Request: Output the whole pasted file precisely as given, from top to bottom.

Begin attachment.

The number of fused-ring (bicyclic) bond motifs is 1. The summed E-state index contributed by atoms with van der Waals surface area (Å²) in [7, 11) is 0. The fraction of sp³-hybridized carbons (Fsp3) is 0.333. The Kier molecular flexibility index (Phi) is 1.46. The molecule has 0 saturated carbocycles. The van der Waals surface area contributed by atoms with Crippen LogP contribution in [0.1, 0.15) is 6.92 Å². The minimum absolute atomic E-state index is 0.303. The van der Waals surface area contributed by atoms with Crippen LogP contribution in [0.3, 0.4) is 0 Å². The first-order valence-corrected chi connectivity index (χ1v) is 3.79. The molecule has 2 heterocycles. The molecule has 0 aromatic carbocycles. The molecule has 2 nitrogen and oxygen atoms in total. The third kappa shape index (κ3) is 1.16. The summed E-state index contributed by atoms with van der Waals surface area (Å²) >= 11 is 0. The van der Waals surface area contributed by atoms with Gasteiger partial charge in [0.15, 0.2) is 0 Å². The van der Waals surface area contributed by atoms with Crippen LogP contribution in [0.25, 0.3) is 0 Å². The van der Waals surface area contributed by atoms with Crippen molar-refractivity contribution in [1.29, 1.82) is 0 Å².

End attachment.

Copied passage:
The number of fused-ring (bicyclic) bond motifs is 1. The summed E-state index contributed by atoms with van der Waals surface area (Å²) in [7, 11) is 0. The fraction of sp³-hybridized carbons (Fsp3) is 0.333. The Kier molecular flexibility index (Phi) is 1.46. The molecule has 0 saturated carbocycles. The van der Waals surface area contributed by atoms with Crippen LogP contribution in [0.1, 0.15) is 6.92 Å². The minimum absolute atomic E-state index is 0.303. The van der Waals surface area contributed by atoms with Crippen LogP contribution in [0.3, 0.4) is 0 Å². The first-order valence-corrected chi connectivity index (χ1v) is 3.79. The molecule has 2 heterocycles. The molecule has 0 aromatic carbocycles. The molecule has 2 nitrogen and oxygen atoms in total. The third kappa shape index (κ3) is 1.16. The summed E-state index contributed by atoms with van der Waals surface area (Å²) >= 11 is 0. The van der Waals surface area contributed by atoms with Gasteiger partial charge in [0.15, 0.2) is 0 Å². The van der Waals surface area contributed by atoms with Crippen LogP contribution in [0.25, 0.3) is 0 Å². The van der Waals surface area contributed by atoms with Crippen molar-refractivity contribution in [1.29, 1.82) is 0 Å².